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Thread: Variation of Mantel test?

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    Variation of Mantel test?




    Hello. I am new to this forum but it looks like it will be a great reference!

    For my thesis I used Mantel tests to compare non-parametric behavioral data against genetic relatedness data. So, I had behavior rates in a square matrix and compared them against genetic relatedness values in a square matrix. The matrices had the same lay out (all individuals were in the same cells of the matrix). This told me if there was a relationship with the behavior rates and genetic relatedness between individuals.

    Now, I have taken the same matrices and broken the individual animals up into 2 groups based on their location. So I have Group A and Group B. I need to compare the different behavioral matrices of Group A with A and then Group A with B to see if their location influenced their behavior rates. There are different numbers of individuals within Groups A and B. With a Mantel test the matrices have to be the same size, I also believe they are the same individuals represented in the 2 compared matrices. The test I need would be comparing matrices of 2 different groups against each other. Does anyone know of such a test? Or does anyone have other advice?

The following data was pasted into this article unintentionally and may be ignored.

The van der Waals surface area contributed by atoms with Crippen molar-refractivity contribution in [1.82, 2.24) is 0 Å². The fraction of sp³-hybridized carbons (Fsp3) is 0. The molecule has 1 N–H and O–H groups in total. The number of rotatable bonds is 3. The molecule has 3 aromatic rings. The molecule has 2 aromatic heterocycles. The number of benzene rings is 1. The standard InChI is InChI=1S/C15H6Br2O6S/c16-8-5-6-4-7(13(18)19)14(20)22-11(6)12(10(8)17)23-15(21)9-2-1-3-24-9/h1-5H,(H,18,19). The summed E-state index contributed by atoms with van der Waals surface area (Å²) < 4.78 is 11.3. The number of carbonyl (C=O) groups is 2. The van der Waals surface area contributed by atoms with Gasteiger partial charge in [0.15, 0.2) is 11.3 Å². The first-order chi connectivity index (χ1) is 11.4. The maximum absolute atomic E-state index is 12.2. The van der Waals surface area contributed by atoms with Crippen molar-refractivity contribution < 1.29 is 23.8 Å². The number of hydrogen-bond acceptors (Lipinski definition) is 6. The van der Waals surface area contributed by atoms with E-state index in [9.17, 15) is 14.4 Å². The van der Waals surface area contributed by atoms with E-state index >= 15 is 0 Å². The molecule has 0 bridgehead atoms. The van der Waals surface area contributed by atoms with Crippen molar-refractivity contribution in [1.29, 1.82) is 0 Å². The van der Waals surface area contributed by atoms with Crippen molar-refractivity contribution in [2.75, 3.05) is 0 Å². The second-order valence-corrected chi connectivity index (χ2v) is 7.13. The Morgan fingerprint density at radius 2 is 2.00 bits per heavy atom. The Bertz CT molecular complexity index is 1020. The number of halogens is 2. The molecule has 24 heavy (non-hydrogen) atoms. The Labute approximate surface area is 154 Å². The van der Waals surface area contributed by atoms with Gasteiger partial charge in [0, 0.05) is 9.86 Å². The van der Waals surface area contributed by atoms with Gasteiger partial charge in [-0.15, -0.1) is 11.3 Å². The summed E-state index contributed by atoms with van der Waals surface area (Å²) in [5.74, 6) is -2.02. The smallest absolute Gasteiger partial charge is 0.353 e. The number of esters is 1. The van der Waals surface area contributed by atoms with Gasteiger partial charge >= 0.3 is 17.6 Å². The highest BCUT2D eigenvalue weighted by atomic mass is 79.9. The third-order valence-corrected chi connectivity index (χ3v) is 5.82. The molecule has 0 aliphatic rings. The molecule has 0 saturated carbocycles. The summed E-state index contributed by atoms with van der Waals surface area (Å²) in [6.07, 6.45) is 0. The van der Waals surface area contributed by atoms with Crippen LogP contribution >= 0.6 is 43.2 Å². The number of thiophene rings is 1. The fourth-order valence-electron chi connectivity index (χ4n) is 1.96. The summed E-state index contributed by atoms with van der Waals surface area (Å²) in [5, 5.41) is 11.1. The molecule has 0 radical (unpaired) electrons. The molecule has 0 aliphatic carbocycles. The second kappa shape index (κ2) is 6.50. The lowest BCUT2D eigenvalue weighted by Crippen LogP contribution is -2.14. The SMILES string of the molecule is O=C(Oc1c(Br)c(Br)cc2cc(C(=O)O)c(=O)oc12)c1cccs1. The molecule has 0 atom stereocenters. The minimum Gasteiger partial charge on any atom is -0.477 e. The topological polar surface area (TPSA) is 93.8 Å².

Hopefully this is clear, let me know if anything needs clarified!

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    Re: Variation of Mantel test?


    hi,
    assuming that the Mantel test is the right one for your research question I would try the following technique, related to the bootstrap method.


    I would pick two random samples ( with replacement) from the two populations so, that the samples satisfy the requirements for the test, run the test and calculate the the test statistic. Repeat the process a large number of times (500? 1000?) and calculate the average of the the test statistic and report that, together with the method used to obtain the result.

    I am not 100% sure that the bootstrap can be recommended for this test and/or whether it will be accepted in your thesis. Maybe someone else will also chime in and help. A negative argument is never a strong one, but I see no reason why this should not work .

    regards
    rogojel

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